“People sometimes ask me, how can I expect to feed the whole country when we’ve only got 30-some cows, but I don’t have to feed the whole country, I just have to feed my community and if everybody looked at it like that then the whole country would get fed.”

Their story is so important because not only is it a direct response to a negligent corporate system, but because it embodies the American spirit or certainly what it once was, this idea of taking a risk on a dream rather than accepting things as they are; this entire nation was founded on the idea of never accepting the status quo and always reserving the right to break out alone and be the individual, to flip the script and pave your own way. So much of what this country once was has been lost to corporations, whether through convenience or outsourcing to other countries entirely, but despite it all, one thing is for sure, you can still find traces of the American spirit peppered throughout Northern Colorado. You can still find hardworking people carrying on traditions of old; hardworking Americans just like the Ciardullo family, honoring the land and their word, and working hard to ensure America’s meat doesn’t suck.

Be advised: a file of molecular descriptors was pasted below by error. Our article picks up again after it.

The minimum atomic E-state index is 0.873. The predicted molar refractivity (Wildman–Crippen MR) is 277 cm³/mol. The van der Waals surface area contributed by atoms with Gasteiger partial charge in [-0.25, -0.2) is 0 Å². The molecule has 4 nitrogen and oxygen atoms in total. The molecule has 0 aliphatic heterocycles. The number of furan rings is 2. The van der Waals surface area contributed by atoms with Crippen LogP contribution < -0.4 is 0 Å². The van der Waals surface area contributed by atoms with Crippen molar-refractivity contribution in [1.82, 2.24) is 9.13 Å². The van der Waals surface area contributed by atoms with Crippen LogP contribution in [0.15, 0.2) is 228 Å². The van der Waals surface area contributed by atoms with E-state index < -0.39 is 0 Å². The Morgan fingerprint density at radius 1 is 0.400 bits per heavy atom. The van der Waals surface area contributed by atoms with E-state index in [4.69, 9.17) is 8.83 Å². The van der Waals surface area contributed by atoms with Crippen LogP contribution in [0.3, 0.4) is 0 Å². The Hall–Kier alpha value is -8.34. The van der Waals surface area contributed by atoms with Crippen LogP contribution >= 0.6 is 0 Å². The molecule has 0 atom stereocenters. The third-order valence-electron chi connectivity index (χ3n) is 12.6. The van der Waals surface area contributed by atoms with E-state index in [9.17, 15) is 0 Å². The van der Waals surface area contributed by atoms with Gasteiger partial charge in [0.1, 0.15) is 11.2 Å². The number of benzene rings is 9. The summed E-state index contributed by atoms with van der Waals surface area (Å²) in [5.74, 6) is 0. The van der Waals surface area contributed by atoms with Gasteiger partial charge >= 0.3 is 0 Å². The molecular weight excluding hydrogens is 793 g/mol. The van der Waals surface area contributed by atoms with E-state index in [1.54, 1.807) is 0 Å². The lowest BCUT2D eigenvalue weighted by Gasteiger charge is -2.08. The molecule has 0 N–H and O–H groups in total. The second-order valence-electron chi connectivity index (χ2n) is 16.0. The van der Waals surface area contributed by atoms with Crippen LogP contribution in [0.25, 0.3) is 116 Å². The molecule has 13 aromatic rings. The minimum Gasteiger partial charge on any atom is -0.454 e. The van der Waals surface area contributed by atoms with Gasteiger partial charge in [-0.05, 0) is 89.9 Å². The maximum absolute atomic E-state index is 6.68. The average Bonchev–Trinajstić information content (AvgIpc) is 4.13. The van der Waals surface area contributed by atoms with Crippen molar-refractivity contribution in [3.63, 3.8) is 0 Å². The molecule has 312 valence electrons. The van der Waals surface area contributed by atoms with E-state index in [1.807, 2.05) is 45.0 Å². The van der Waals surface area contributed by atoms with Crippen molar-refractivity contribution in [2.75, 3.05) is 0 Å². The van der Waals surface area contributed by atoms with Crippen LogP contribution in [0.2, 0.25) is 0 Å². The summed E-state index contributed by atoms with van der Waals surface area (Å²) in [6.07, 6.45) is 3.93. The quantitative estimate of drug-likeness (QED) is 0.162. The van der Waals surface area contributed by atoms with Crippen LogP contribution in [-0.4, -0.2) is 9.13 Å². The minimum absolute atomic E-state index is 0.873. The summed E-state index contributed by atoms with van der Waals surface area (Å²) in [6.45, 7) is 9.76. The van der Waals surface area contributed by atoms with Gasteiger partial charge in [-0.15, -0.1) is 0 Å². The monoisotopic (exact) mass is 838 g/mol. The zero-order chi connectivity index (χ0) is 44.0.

If you’re interested in learning more about the Ciardullo Ranch and more about their journey to supply Northern Colorado with the best beef possible, please check them out at ciardulloranch.com. From the website, you can follow them on social media, as well as direct purchase your choice of beef, but that’s not all, they also offer lamb, whole bean coffee, and pretty cool apparel to help show your support. Lastly, keep an eye out for Ciardullo beef making a special appearance at the Still Whiskey Steaks in Fort Collins this Fall for their Rancher’s Dinner showcase.